Here’s how much waste people in the EU produced in 2020

(Credit: Unsplash)

This article is brought to you thanks to the collaboration of The European Sting with the World Economic Forum.

Author: Kayleigh Bateman, Senior Writer, Formative Content

  • People in the EU generated an average of 505 kilogrammes of waste in 2020, up nearly 10% since 1995.
  • Denmark and Luxembourg created the most municipal rubbish.
  • Only seven member states produced less per person in 2020 than in 1995.
  • However, the share of waste reaching landfill sites fell rapidly and recycling almost tripled.

Household waste weighing more than a camel or mini caravan? That was the average amount each person in the EU generated in 2020, according to Eurostat.

At 505kg per person, people produced 4kg more municipal waste than in 2019 and 38kg more than in 1995. The average adult camel or mini caravan, meanwhile, is about 500kg.

Eurostat defines municipal waste as anything collected by local authorities. This means it mainly comes from households, but also includes rubbish from shops, offices and public institutions.

The EU generated 225.7 million tonnes of it in 2020, an increase of 1% from 2019 and a 14% jump compared with 1995, the Eurostat figures show.

Most EU countries are producing more waste than in 1995.
Most EU countries are producing more waste than in 1995. Image: Eurostat

Which EU countries produced the most waste?

Denmark and Luxembourg were the biggest generators of municipal waste in 2020, with 845kg and 790kg per person, respectively. Close behind were Malta with 643kg and Germany with 632kg.

The lowest volumes came from Romania, with 287kg per person, followed by Poland with 346kg and Hungary on 364kg.

Most EU countries are producing more waste than in 1995.
Image: Eurostat

Only seven EU member states created less municipal waste per person in 2020 than in 1995: Bulgaria, Hungary, Slovenia, Romania, Spain, Belgium and the Netherlands.

At the other end of the scale, Croatia generated 90% more, Latvia an extra 80% and the Czech Republic recorded an almost 70% rise in waste volumes.

Less waste heading into landfills

While the region’s overall municipal waste levels may be increasing, the share of the EU’s waste going into landfill sites fell to 23% in 2020 from 61% in 1995, according to Eurostat.

This was partly as a result of new laws on reducing packaging and waste, and on cutting the level of biodegradable waste going to landfill sites, Eurostat says.

Much less EU waste is heading into landfill.
Much less EU waste is heading into landfill sites. Image: Eurostat

At the same time, recycling almost tripled in the EU, rising to 241kg per person in 2020 from 37kg in 1995. That means the total for the region rose to 107 million tonnes from 37 million tonnes.

Ending waste with a circular economy

Luxembourg may have been a big producer of waste in 2020, but it is looking to change things. It introduced a zero-waste strategy in 2019, which focuses on developing more responsible and sustainable waste management.

The strategy echoes the principles of the EU’s Circular Economy Action Plan, aiming to eliminate municipal waste going into landfill sites by 2030.


What is the World Economic Forum doing about the circular economy?

The World Economic Forum has created a series of initiatives to promote circularity.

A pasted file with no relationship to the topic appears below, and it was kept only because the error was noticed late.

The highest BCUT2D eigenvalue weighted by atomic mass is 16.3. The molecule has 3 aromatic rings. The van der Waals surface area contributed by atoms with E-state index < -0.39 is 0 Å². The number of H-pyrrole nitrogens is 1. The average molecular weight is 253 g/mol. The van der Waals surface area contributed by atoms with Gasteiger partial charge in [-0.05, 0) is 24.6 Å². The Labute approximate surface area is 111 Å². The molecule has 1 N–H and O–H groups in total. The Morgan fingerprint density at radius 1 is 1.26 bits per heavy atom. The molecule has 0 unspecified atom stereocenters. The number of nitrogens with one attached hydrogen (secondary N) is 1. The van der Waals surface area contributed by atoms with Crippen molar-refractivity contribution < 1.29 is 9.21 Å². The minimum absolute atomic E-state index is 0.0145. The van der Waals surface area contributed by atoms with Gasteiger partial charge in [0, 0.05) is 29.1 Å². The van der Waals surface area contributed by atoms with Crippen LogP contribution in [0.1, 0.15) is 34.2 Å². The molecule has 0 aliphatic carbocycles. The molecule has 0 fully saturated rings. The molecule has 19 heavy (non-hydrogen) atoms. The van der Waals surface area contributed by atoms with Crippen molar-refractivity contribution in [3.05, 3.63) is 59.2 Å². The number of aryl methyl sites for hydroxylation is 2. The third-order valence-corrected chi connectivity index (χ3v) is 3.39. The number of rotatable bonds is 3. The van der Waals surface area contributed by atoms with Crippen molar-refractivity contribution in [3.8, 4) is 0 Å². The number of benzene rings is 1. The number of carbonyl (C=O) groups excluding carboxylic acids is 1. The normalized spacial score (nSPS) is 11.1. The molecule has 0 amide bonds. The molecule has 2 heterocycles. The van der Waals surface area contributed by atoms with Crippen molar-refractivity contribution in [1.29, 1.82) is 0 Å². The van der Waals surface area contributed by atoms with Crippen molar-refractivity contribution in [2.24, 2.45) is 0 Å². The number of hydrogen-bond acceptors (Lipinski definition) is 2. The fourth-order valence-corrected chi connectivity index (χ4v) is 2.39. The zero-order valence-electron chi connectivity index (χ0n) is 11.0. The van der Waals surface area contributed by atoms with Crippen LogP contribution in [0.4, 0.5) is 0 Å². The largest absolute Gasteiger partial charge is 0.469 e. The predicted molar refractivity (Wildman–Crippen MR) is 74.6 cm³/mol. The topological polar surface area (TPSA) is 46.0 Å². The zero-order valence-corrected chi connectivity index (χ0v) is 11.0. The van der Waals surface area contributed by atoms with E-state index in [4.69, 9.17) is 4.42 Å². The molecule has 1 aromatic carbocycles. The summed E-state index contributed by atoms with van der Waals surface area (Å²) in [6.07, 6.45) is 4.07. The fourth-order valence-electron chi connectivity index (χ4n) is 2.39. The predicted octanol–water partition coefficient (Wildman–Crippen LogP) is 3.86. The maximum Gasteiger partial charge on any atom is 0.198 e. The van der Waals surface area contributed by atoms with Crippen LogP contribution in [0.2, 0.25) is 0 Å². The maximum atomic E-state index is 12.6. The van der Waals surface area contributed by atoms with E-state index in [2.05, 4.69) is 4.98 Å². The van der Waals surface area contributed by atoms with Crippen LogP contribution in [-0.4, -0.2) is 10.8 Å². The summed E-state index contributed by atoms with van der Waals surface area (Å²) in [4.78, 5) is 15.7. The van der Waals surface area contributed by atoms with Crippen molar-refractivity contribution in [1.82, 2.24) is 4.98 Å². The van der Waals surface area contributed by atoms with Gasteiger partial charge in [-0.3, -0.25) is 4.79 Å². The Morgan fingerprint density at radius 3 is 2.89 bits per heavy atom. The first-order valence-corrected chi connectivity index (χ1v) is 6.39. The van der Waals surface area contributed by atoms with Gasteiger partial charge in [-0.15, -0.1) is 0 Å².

1. Scale360° Playbook was designed to build lasting ecosystems for the circular economy and help solutions scale.

Its unique hub-based approach – launched this September – is designed to prioritize circular innovation while fostering communities that allow innovators from around the world to share ideas and solutions. Emerging innovators from around the world can connect and work together ideas and solutions through the UpLink, the Forum’s open innovation platform.

Discover how the Scale360° Playbook can drive circular innovation in your community.

Connect to Learn More →

2. A new Circular Cars Initiative (CCI) embodies an ambition for a more circular automotive industry. It represents a coalition of more than 60 automakers, suppliers, research institutions, NGOs and international organizations committed to realizing this near-term ambition.

CCI has recently released a new series of circularity “roadmaps”, developed in collaboration with the World Economic Forum, the World Business Council for Sustainable Development (WBCSD), McKinsey & Co. and Accenture Strategy. These reports explain the specifics of this new circular transition.

Connect to Learn More

3. The World Economic Forum’s Accelerating Digital Traceability for Sustainable Production initiative brings together manufacturers, suppliers, consumers and regulators to jointly establish solutions and provide a supporting ecosystem to increase supply chain visibility and accelerate sustainability and circularity across manufacturing and production sectors.

Connect to Learn More →

The World Economic Forum remains committed to helping businesses, governments, and people recognize and tackle the problems with the current approach to consumption and waste.

The Forum’s Circular Economy initiative brings together private, public, civil society and expert stakeholders to accelerate the transition to a circular economy in three key areas: advancing leadership commitment​, transforming material value chains​ and scaling innovation.

The project is part of the Forum’s Centre for Nature and Climate platform.

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